I have a Windows Azure site which is deployed to two separate hosted services. One for test, one for production. When we're ready to push to production, we spin up a staging deployment in the production service, push there, then do a VIP swap. All good.

The question is, now we want to move up from XS web instances, but it doesn't really make sense to spend the extra money on the test deployment. Is there any way to use an XS instance for test, and then say medium instances for production? I know I can change the number of instances for each service config, but I can only change the instance size for all configs.

I'm thinking of just leaving it XS in the config, and then remembering to switch it to Medium before I deploy to production. Is there any reason why I shouldn't do this? Is there a better way?



There are a few ways to do this... Simpler way is to do a little "hacking" of the CCPROJ file:

1) create a clone of the CSDEF file for every environment that matches the Configuration Name (Release/Debug/QA/UAT/etc): ServiceDefinition.Release.csdef, ServiceDefinition.Debug.csdef, etc.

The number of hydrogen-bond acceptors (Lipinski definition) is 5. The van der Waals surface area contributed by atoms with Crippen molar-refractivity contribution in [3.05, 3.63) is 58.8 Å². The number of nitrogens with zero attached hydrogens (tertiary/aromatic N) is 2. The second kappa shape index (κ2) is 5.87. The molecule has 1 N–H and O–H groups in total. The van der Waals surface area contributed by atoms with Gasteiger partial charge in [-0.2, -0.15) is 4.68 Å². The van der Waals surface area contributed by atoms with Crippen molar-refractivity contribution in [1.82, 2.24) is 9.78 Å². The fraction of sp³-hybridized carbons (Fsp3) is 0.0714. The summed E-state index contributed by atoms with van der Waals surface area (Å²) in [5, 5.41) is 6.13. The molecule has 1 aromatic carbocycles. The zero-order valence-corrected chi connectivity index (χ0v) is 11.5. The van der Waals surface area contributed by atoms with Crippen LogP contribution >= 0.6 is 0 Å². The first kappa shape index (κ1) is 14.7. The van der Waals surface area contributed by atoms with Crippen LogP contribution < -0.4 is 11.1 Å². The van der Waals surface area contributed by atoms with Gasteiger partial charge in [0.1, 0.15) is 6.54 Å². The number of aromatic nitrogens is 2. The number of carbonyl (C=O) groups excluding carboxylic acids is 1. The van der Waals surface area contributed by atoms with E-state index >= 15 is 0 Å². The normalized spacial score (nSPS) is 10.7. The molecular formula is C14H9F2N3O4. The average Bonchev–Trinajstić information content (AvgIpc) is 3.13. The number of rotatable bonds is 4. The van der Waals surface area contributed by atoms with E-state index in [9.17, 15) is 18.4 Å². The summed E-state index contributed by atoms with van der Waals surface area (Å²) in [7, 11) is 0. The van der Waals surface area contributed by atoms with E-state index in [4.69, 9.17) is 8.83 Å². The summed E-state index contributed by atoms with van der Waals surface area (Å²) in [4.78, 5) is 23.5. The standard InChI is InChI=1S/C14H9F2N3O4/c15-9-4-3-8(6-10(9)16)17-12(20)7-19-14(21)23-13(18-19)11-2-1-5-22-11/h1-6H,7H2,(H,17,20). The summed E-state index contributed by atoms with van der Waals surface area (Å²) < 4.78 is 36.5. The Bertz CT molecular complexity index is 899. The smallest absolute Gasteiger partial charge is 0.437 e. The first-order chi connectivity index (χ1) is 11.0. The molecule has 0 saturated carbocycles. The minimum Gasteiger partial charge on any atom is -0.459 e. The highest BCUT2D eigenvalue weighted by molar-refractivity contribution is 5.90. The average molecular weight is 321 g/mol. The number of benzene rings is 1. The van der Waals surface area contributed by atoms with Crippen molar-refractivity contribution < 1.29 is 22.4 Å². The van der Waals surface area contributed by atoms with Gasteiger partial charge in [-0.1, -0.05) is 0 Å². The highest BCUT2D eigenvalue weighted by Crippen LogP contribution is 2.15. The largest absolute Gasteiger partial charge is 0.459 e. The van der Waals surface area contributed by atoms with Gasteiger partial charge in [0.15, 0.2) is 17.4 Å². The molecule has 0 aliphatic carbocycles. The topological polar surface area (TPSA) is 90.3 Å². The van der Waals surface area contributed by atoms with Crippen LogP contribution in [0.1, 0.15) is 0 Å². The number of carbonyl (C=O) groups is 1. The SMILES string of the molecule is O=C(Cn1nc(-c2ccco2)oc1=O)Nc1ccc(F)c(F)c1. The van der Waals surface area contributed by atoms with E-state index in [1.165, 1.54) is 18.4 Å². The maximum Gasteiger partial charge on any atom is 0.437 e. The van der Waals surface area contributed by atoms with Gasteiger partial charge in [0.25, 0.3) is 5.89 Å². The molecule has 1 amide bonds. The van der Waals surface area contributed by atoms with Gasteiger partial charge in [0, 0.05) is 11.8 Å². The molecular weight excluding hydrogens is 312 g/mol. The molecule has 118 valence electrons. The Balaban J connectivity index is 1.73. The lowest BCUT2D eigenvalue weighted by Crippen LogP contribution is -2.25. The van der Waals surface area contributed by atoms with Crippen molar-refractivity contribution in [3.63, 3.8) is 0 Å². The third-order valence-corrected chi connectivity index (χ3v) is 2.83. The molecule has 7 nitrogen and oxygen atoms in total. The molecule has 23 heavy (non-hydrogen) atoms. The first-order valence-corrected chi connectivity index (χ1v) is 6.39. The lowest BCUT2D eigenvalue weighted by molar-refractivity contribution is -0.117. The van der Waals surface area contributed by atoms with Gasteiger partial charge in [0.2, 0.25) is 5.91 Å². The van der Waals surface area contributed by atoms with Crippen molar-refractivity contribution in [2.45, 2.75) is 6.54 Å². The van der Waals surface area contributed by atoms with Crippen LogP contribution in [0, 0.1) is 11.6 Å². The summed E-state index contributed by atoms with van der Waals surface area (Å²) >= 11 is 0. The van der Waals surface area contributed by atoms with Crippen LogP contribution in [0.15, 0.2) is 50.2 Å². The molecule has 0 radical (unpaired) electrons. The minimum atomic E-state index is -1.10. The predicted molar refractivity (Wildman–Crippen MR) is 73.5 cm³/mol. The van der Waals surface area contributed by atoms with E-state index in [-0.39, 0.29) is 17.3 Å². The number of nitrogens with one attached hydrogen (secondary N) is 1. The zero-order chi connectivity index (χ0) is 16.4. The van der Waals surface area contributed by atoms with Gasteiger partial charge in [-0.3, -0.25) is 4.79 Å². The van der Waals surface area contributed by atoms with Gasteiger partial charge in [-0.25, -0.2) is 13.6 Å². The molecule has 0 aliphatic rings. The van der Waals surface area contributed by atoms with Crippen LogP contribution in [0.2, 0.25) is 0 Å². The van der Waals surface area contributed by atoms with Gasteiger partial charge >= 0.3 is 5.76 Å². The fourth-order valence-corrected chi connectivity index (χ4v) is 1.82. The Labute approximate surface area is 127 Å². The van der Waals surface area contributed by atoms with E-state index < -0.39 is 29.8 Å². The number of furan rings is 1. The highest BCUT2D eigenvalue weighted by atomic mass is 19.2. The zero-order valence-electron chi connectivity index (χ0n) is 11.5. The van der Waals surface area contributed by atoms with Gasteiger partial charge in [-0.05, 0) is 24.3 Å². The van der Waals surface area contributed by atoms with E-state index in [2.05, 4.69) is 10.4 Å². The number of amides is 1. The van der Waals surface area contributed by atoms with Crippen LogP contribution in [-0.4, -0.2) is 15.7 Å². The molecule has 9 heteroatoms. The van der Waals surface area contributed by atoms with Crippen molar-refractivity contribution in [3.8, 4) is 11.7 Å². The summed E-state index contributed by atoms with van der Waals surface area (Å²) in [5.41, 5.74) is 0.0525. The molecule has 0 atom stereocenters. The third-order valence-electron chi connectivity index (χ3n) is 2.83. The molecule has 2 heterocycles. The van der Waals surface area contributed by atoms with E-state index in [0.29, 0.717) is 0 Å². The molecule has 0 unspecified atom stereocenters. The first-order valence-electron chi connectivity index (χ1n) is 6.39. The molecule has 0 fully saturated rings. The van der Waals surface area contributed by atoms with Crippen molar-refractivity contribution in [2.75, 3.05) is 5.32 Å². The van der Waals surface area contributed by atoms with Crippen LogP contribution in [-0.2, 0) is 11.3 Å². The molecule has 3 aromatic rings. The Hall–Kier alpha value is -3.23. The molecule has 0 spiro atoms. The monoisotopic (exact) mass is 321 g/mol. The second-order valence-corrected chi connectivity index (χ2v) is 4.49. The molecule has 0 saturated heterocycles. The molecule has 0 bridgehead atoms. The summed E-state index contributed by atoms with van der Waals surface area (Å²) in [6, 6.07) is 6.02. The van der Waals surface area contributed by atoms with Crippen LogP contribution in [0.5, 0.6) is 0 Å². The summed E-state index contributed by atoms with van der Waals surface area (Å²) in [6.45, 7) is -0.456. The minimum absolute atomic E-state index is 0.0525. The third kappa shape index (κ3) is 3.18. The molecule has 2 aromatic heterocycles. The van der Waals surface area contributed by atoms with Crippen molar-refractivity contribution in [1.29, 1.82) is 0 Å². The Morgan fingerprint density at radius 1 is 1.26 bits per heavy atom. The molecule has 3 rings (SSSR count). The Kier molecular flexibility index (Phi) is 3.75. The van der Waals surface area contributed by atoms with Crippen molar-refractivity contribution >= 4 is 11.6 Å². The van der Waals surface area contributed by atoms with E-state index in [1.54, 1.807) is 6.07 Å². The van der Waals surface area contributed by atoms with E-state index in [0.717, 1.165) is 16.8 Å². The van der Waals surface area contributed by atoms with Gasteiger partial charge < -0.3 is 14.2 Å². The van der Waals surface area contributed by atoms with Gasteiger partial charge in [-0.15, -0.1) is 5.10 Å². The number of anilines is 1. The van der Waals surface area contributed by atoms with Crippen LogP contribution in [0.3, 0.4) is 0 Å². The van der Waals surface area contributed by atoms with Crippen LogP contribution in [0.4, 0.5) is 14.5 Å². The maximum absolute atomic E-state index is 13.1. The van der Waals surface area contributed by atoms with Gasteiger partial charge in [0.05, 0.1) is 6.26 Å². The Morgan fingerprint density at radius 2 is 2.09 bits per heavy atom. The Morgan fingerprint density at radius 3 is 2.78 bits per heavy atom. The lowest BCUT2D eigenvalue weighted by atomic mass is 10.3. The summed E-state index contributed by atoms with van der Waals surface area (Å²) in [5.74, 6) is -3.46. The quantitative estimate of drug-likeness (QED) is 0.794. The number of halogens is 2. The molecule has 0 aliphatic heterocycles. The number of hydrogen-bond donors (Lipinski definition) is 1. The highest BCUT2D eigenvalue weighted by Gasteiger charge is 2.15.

2) Add those files manually to the CCPROJ file by using a notepad editor

3) Define a Pre-Build Event command that copies the ServiceDefinition.$(ConfigurationName).csdef into ServiceDefintion.csdef

voila, now your ServiceDefintion will adapt to whatever configuration you're using.

If you want to get fancier or see more details, check out this blog entry that can help you switch all sorts of settings in unison


Edit: Here is a config that works. Notice that other files are included as type "None" instead of ServiceDefinition to avoid the multiple definitions error.

    <ServiceConfiguration Include="ServiceConfiguration.Local.cscfg" />
    <ServiceConfiguration Include="ServiceConfiguration.Development 1.cscfg" />
    <ServiceConfiguration Include="ServiceConfiguration.Development 2.cscfg" />
    <ServiceConfiguration Include="ServiceConfiguration.Local Dev 1.cscfg" />
    <ServiceConfiguration Include="ServiceConfiguration.Local Dev 2.cscfg" />